The day couldn't have been more perfect for waiting if it had been planned. It hovered at the 72° for most of the afternoon, no sign of clouds and hot air balloons dotting the sky just east of the Indian Wells Tennis Gardens.
There were barely 150 people in line when my father and I arrived to wait for the shuttles at 1:30 (took me a while to get there, the traffic from my house was backed up for a while). As the crowd grew I noticed how laid-back and well-dressed so many of the people were and mentioned to my father how like the residents of the valley that really was.
We waited and talked with those around us, most of which were in the older age bracket, 60's to 90's, yet there were still many people with young children and teens. We waited more until the line started to reach the grassy parking area of the 16,000 seat tennis stadium and after an hour and a half the gates to the Garden were open and we filed past 3 sets of Sheriff's officers (who were reminding us what we were NOT allowed to take with us, "...no explosives") and briskly walked around to the other side of the stadium. The winter sun was just enough to keep us toasty but not uncomfortable as we were facing the lovely San Jacinto and Santa Rosa mountain ranges to the south west...where St. Margaret's is quietly nestled.
As if precisely timed, the moment the sun set behind the Santa Rosas the buses (which had been running and parked out of view) started to roll along to the back gate. There were 5 banks of Sheriff's officers who conducted searches and metal detector passes of each individual before letting them head towards and enter the buses. Each bus was equipped with one Sheriff's officer.
Map from IWTG to St. Margaret's
There were about 30 or so buses which had come from the Orange County Transit Authority (about a 3 hour drive from Indian Wells). Some buses came from elsewhere and a few of the buses were of the articulated variety...the big city buses. ;)
By this time darkness had fallen upon us as we drove up Palms to Pines Highway. Through what seemed like endless pylons, police cars and secret service vehicles, we could see the front of St. Margaret's illuminated from a single light, nothing else was lit, not even the church parking lights. Our eyes were naturally drawn to the end of the large wall of windows which lined the south side of building. The last window glowed with the American flag-draped casket of former President Ford.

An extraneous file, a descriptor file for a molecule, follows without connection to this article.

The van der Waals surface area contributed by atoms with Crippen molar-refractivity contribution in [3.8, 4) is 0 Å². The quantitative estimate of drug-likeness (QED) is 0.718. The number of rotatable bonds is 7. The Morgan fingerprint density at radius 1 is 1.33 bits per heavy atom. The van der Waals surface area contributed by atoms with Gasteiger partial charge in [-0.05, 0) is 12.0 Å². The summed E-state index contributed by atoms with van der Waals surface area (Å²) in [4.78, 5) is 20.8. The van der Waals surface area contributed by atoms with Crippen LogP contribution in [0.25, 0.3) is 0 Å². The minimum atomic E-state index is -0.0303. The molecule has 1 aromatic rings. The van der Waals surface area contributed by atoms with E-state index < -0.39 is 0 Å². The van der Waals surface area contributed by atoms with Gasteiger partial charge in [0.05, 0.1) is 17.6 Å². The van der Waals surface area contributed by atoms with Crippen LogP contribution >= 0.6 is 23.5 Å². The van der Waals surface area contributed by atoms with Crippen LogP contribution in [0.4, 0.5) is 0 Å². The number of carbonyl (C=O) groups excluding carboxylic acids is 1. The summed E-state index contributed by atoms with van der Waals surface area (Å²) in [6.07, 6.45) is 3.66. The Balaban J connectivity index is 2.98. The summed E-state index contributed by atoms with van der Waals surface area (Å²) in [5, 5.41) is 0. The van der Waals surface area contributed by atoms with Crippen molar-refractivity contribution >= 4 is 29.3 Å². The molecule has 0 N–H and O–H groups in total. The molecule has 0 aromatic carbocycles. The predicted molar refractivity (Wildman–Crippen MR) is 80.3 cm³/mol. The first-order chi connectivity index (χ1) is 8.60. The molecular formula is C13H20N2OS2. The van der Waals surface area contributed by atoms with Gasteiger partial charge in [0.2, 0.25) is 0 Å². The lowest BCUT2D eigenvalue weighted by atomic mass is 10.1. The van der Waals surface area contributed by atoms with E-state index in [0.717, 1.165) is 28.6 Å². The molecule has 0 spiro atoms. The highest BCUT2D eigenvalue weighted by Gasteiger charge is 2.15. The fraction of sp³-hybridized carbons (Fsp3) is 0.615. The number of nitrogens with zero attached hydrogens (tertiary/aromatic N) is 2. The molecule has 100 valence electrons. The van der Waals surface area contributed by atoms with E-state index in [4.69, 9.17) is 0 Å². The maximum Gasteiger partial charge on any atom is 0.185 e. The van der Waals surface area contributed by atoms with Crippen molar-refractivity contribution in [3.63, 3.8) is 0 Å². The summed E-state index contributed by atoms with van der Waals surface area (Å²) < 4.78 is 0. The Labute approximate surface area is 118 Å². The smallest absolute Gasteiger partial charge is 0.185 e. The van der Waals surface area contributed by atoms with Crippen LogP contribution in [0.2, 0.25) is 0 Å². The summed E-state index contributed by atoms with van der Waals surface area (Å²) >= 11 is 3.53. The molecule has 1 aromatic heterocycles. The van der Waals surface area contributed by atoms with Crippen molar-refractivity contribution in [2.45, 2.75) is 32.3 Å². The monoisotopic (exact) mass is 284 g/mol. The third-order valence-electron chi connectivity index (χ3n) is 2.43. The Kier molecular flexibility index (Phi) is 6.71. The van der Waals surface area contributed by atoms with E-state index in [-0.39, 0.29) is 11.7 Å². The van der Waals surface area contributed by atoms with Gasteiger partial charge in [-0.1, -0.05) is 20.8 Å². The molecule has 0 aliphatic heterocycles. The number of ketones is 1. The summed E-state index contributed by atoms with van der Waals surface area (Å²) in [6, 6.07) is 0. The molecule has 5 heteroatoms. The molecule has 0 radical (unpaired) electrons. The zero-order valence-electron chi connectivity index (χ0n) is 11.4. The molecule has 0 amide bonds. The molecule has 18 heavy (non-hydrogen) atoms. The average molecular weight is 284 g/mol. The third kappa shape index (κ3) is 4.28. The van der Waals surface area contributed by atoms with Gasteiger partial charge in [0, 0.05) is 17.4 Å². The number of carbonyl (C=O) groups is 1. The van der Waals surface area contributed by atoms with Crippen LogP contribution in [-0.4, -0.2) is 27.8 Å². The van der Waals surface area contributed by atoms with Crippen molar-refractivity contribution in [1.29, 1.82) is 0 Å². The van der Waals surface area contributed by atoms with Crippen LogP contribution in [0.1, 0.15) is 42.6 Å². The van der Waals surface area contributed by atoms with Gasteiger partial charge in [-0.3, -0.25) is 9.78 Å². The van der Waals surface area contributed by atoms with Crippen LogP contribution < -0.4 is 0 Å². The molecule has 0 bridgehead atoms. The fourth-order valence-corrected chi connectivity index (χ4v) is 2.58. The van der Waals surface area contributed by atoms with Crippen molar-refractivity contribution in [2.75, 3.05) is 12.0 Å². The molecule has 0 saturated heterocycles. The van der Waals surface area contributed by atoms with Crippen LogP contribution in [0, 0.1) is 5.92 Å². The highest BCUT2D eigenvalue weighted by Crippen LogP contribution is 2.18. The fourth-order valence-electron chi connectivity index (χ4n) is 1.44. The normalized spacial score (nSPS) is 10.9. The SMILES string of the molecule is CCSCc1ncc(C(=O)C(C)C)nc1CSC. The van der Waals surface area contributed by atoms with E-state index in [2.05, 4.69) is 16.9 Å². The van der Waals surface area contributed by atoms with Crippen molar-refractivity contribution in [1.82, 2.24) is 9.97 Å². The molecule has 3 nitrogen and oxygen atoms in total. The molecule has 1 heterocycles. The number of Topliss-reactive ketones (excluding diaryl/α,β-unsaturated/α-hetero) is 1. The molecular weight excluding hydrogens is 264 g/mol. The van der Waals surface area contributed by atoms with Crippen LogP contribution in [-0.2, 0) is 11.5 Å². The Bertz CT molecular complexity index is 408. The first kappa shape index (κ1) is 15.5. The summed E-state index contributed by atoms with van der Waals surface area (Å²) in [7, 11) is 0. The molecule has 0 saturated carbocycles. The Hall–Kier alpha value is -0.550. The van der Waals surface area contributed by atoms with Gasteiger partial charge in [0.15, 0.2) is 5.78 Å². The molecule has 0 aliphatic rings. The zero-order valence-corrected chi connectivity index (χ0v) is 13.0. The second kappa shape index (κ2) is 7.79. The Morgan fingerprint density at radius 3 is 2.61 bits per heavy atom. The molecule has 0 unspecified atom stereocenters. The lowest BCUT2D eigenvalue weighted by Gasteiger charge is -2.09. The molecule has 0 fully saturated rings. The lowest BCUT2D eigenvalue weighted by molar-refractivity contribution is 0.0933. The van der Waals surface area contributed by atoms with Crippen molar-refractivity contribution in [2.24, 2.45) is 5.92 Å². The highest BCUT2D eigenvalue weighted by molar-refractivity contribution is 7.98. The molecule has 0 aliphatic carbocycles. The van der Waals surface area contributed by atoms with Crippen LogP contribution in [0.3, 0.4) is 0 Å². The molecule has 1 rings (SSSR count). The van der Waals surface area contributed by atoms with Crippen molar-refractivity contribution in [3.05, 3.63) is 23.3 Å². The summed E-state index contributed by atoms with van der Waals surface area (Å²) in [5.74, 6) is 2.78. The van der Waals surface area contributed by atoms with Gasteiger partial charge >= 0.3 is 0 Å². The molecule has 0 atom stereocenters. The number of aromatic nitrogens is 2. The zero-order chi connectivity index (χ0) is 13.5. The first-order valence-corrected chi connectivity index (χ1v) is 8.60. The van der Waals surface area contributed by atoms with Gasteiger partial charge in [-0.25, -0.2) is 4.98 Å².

Each bus, we were in the first five to arrive, was unloaded and the mourners/visitors were instructed by yet more of the Sheriff's team to follow the stairs leading up to the front doors. Our regular ushers were there to greet each person and to give them two commemorative items, one from St. Margaret's and one from the family of the President Ford.
Front of commemorative handouts
Then through the second set of doors. St. Margaret's was dimly lit save for the soft spotlights cascading down upon Ford, three large, round white wreaths, two gorgeous floral displays and the four honor guardsmen, one from each branch of the military*.
Much like Ford, the display, was unassuming, relatively unadorned and simply understated. The ushers led us down the south side of the church who's windows overlook the glowing lights of Palm Desert...one could not help but look out. This shot shows daylight:
Down to the front, almost behind "The President's Pew" and then down to the center aisle where each one of us was greeted and sincerely thanked by Jack Ford (John "Jack" Gardner Ford, pictured on the left), President Ford's second son (he had very large and rough hands!).
It was very, very quiet (I learned later that the silence turned to whispers with the following visitors), no music, no sounds. My father and I walked up to the casket, I said a silent prayer for the family and my father saluted, at that point I let a tear or two loose.
We exited through the wall of glass doors on the north-side of St. Margaret's which lead to the garden and maze and out to the front of the church and the bus.
Once we got back to the stadium we were told there were condolence books available (from the Rancho Mirage Public Library) if we wanted to sign them and we were given an insert from the Desert Sun devoted to Ford. Many people were being interviewed by various news crews for the evening's newscast around the tables set for the condolence books.
By the time we got back to our cars it was 6:30, a slight chill in the air but very mild, clear and dry with the stars shining brightly above us.
*These young men fly from Washington, D.C. to accompany/guard those state and military funerals, the Air Force division is commanded by my cousin's wife out of Washington D.C. (many of her special unit stand guard over the Constitution of the United States).